In my many years of assessing many kids, so many of whom were three or under, I’ve often noted how different kids are in their abilities to play.   I’ve also been motivated by the Preschool Language Scale’s differentiation of play, generally into functional and relational play – though I feel this great start can be expanded.

girl playing with blocksHow a child plays tells us so much about that child, especially with children that are difficult to assess in traditional manners, because of compliance or a low level of function.  Not only that, but an accurate assessment of what level a child is playing at can help guide intervention and suggestions for caregivers.  Play can be an excellent method for developing other communication skills, such as initiation, imitation, and turn taking.  I came up with a list of these levels that I’ve started using in my own assessment, and thought it would be helpful to share that here.  It generally goes from a lower developmental level to higher, although there is much overlap.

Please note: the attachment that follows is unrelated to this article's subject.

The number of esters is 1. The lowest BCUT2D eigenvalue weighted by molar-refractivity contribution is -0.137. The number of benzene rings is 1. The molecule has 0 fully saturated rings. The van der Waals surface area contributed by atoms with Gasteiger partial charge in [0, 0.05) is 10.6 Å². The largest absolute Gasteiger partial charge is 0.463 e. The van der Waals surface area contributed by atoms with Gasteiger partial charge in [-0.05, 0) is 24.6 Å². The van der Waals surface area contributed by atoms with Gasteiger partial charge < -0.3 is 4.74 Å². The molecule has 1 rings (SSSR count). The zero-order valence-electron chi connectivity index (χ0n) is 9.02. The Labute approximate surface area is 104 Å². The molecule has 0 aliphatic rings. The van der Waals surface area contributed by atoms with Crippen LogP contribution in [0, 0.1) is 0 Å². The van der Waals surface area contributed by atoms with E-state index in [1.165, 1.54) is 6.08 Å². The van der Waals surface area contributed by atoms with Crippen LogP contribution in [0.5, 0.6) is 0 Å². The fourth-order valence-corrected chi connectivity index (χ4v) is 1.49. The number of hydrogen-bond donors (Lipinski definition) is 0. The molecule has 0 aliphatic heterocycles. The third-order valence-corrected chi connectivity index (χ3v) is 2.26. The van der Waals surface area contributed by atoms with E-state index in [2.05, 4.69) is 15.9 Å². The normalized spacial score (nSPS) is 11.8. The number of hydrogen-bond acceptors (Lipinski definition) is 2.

1)  Shaking/banging objects in play

2) Smiling or laughing at or along with others

3) Attending to others who are singing, dancing, or reading

4) Examining novel objects

3) Anticipation – Does the child demonstrate sensing when something is going to happen, such as an object about to fall off a table, block tower about to fall, or a pretend plane taking off?boy playing with car

4) Functional play – Does the child use play objects appropriately, such as bouncing balls, driving cars, etc.?

5) Relational play – Involves using two objects together, such as pretending to pour juice for a play picnic, or having a figure ride in a car or on a horse.

6) Other directed play – Does the child watch others for reactions, or imitate play behaviors, with some basic turn taking?

7) Representative play – Involves pretending like something is something else, such as pretending a pencil is a rocket, or a block is an ice cube.